Charles Henry Turner, the Zoologist who first demonstrated that insects can hear and learn

Etsey Atisu June 04, 2019
Photo Credit: ThoughtCo.

Charles Henry Turner was still at the prime of his career as an Animal Behaviorist when he provided an evidential demonstration on how insects can hear and learn. He was the first to demonstrate that honey bees have color vision and distinguish patterns.

Born February 3, 1867, to Thomas and Addie Campbell Turner, a custodian in a church and nurse respectively, this prolific African American Zoologist, scholar and passionate educator, made significant contributions to the fields of zoology, entomology, and psychology.

Charles Henry Turner was blessed to have had parents who were avid readers, passing down the knowledge of the hundreds of books they owned to their son to learn and discover more about the world around him.

As a young boy, Turner was fascinated by insects and was curious about their behaviors. After graduating as class valedictorian from Gaines High School, he enrolled in the University of Cincinnati in 1886.

Turner married Leontine Troy in 1887. The couple had three children during the marriage: Henry, Darwin, and Louisa Mae. While at the University of Cincinnati, Turner majored in biology and went on to earn his B.S. (1891) and M.S. (1892) degrees. In doing so, he became the first African American to earn a graduate degree from the University of Cincinnati.

After reportedly contacting Booker T. Washington of the Tuskegee Normal and Industrial Institute about potential teaching opportunities, Turner landed a position as a professor at Clark College in Atlanta, Georgia. He also served as chair of the Department of Science and Agriculture at the college from 1893 to 1905. During his time in Atlanta, his wife, Leontine, passed away (1895).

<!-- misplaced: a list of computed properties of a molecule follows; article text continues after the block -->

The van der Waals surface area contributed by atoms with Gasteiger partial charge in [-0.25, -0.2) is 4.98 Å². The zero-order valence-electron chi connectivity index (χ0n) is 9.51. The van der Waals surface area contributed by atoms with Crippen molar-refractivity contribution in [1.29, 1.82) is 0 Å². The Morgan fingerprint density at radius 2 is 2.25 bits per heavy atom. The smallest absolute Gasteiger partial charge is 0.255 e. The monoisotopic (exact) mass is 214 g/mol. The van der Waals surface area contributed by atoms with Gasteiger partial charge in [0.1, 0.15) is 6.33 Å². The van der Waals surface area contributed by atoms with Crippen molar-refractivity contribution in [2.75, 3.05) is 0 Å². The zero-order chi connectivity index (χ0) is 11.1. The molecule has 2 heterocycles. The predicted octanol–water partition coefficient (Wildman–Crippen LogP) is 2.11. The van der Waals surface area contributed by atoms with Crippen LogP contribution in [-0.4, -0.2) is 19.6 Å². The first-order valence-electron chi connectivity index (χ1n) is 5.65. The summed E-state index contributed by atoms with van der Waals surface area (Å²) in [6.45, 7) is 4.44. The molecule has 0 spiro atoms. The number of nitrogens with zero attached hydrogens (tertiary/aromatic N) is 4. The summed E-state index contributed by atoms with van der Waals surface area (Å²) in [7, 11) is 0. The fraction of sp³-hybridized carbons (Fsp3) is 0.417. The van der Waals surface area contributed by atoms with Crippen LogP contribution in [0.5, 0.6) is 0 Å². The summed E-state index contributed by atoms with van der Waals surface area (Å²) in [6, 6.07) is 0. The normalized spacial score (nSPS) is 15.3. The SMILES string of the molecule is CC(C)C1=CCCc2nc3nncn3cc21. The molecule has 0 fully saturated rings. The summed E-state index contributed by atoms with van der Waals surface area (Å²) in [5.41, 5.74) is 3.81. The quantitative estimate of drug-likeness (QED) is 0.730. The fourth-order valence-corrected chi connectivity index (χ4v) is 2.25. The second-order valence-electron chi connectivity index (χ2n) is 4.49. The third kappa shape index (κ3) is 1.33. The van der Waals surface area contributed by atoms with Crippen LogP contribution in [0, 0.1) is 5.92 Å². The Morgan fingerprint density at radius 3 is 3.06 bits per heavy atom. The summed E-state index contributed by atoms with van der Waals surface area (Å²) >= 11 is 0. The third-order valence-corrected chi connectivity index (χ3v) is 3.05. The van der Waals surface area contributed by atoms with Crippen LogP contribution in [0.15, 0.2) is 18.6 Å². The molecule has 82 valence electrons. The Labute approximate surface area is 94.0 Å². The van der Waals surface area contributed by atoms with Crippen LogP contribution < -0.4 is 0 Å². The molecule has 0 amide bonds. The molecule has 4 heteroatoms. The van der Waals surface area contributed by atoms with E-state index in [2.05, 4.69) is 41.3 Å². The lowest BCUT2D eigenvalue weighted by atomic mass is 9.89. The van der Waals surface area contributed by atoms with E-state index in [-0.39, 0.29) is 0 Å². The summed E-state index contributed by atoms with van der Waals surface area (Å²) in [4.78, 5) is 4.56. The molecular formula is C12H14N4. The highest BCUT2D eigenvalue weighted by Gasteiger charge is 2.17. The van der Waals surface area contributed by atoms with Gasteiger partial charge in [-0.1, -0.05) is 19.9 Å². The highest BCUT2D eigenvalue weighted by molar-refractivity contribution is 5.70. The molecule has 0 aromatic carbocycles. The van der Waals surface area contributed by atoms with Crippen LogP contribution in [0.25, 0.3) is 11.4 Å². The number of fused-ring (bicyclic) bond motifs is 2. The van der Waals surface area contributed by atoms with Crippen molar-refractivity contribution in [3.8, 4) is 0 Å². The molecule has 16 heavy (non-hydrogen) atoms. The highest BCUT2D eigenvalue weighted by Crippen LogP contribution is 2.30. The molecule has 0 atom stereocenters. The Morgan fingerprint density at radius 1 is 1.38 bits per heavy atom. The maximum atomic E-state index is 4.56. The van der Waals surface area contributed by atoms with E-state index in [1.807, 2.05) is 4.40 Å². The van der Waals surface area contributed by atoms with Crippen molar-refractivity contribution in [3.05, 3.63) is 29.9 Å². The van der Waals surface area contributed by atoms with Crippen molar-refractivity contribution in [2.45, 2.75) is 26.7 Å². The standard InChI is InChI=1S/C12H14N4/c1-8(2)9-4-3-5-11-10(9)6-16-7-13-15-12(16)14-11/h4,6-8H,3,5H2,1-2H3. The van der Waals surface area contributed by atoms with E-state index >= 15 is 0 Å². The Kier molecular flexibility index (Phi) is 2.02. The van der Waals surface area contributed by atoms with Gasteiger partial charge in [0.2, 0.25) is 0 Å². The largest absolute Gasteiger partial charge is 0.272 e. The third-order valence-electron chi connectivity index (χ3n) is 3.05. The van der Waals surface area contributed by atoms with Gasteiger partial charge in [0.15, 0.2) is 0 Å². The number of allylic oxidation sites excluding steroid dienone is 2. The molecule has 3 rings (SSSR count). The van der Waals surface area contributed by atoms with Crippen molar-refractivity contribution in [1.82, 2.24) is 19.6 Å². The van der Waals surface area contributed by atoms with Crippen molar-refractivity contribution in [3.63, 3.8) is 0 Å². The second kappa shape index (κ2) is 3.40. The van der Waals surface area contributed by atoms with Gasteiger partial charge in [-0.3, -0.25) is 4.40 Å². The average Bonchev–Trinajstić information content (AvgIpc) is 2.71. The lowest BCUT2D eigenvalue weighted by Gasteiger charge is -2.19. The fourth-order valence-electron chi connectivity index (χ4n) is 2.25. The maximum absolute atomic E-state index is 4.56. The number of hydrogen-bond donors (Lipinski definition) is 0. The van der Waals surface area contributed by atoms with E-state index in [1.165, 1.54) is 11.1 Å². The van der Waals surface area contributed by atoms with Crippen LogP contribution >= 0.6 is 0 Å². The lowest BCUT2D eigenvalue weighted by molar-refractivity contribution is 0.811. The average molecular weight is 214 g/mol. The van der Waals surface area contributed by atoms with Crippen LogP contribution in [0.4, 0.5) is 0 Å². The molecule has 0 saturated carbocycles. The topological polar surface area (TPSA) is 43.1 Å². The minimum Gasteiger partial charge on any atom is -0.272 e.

Turner continued to pursue education and earned a Ph.D. in zoology from the University of Chicago in 1907. He became the university’s first African American recipient of such an advanced degree. That same year, he married Lillian Porter and taught biology and chemistry at Haines Normal and Industrial Institute in Atlanta. The couple later moved to St. Louis, Missouri, after Turner acquired a position at Sumner High School, where he continued to teach African American students from 1908 to 1922.

As part of his many works over a period of thirty years, he published widely on discoveries in his field of scientific study as well as on civil rights and education. In total, he authored over seventy articles. In addition, during the early decades of the twentieth century, he served as a civil rights leader in St. Louis, Missouri’s African American community.

His later experiments with honey bees contributed to a better understanding of invertebrate animal behavior. These studies established that bees see in color and recognize patterns. His two papers on these studies, Experiments on Color Vision of the Honey Bee and Experiments on Pattern-Vision of the Honey Bee, appeared in Biological Bulletin in 1910 and 1911 respectively.

Unfortunately, Turner’s contributions to the study of honey bee behavior were not cited by his contemporaries, such as Austrian zoologist Karl von Frisch, who published works concerning honey bee communication several years later.

Turner conducted many other experiments and published papers that elucidated insect phenomenon such as hearing in moths, insects that play dead, and learning in cockroaches. Additionally, he published studies on bird and crustacean brain anatomy and is credited with discovering a new species of invertebrate. 

Throughout his life, Charles Henry Turner was an advocate for civil rights and argued that racism could be conquered through education. He published papers on the subject in 1897 and 1902.

Turner retired from Summer High School in 1922 due to failing health. He moved to Chicago, Illinois, where he lived with his son Darwin until his death on February 14, 1923.

Last Edited by:Victor Ativie Updated: August 10, 2020


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